Custom Antibody Highlights: Pannexin-1 in non-neuronal cells of sensory ganglia plays a novel role in pain perception.

by Gary Ciment, Ph.D., Scientific Director, Aves Labs, Inc.

What Are Pannexins?

The pannexins are a gene family related in structure (i.e.,4-pass transmembrane proteins) and function to their more famous cousins -- the gap junction proteins, the connexins (Panchin, 2000). All of these gene family members can form membrane channels that open in response to various intracellular events (e.g., depolarization), and allow for the passage of ions and other small molecules, including ATP. One major difference between the connexins and the pannexins, however, is that pannexin proteins on the surface of adjacent cells don't form functional intracellular connections (i.e., don't form a tunnel linking the cells electrically, like the gap junction proteins do). Instead, the pannexins allow passage of ions and small molecules directly between the intracellular compartment of one cell and the extracellular space around the surrounding cells (Hanstein et al., 2013). In this sense, the pannexins allow for the paracrine release of intercellular signaling molecules, including ATP.

There are three gene products in the pannexin gene subfamily. Pannexin-1 (UniProt Q96RD7, "Panx1") is the most widely expressed. In the peripheral nervous system, Panx1 is found on the surface of sensory neurons and glial cells, including trigeminal ganglionic sensory neurons subserving sensations from the face, including pain sensations (Hanstein et al., 2013) (see also Figure 2, below).

Figure 1. Location of sequences within Panx1 identified by Aves Labs' Immunogenicity Algorithm®. The N-terminal sequence (VQQKSSLQSES, residues 88-98) is represented by the red box in the first extracellular loop; The C-terminal sequence (EKNSRQRLLNPS, residues 414-425) is represented by the yellow block in the intracellular space.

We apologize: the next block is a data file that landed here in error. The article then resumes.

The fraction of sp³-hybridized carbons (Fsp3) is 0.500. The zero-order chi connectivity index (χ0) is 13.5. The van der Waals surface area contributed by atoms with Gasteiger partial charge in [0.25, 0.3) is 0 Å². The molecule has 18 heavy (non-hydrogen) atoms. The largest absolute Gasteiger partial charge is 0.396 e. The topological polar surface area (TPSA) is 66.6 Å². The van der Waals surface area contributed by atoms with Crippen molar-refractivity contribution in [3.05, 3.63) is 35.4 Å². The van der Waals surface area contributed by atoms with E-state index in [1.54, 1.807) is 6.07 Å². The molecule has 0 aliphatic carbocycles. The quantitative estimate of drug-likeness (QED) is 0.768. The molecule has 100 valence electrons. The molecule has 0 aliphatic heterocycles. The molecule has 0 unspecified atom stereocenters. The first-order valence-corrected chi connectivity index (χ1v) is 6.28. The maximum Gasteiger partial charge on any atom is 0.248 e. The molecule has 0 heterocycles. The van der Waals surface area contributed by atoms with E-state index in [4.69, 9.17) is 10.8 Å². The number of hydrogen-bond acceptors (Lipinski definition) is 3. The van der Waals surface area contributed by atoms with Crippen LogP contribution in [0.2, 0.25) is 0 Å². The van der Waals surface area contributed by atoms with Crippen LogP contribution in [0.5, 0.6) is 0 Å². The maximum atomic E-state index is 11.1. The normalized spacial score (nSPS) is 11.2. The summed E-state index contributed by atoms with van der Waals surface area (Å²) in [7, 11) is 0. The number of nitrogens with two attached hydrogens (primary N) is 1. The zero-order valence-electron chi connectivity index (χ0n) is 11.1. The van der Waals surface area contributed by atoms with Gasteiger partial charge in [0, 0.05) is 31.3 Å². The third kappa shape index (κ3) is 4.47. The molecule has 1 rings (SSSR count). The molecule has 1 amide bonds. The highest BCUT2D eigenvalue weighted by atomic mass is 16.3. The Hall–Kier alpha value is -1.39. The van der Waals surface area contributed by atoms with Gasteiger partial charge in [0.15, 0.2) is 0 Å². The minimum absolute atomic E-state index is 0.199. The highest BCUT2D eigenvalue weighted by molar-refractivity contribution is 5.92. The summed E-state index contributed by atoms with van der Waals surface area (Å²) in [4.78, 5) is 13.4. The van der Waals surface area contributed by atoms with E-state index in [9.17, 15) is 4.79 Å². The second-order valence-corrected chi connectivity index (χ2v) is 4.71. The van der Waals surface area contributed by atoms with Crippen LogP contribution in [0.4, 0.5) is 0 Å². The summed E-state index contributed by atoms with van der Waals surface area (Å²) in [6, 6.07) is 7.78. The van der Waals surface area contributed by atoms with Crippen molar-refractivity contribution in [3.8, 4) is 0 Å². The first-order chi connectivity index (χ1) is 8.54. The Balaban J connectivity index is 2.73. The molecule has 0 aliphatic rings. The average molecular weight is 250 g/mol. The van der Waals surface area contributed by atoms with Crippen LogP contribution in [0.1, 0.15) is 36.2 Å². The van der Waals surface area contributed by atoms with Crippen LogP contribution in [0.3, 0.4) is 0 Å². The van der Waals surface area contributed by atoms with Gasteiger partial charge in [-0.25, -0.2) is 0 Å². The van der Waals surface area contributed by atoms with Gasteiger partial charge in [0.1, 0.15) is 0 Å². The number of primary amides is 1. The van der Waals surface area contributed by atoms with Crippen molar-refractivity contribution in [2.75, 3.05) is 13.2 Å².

Exploring Possibilities

Dr. Eliana Scemes (Albert Einstein College of Medicine, NY) approached Aves Labs several years ago about making a Panx1-specific antibody (there are also Pannexins -2 and -3, which she did not want the antibody to recognize) that her lab could use for immunohistochemistry and other applications. She was interested in exploring the possibility that the paracrine functions of panx1 may underlie some important aspects of pain perception, and might ultimately serve as useful targets for production of novel analgesic drugs. Using our proprietary Immunogenicity Algorithm®, we identified 2 peptide sequences within the panx1 sequence that fit our criteria for immunogenicity (see Figure 1). From this list, Dr. Scemes chose a sequence near the N-terminus and within the first extracellular loop of panx1. After consultation with Dr. Scemes, we added a cysteine and a synthetic spacer amino acid to the N-terminus of this sequence, and synthesized the 13-mer peptide.

Figure 2 (from Zorzi et al., 2017). Panx1 immunostaining in spinal ganglionic neurons and glial cells in sensory ganglia from wild-type mice (Panx1+/+, left panels), but not panx1 null mice (Panx1-/-, right panels). In this figure, the N-terminal extracellular loop antipeptide antibody was used (i.e., the red box in Fig.1, above).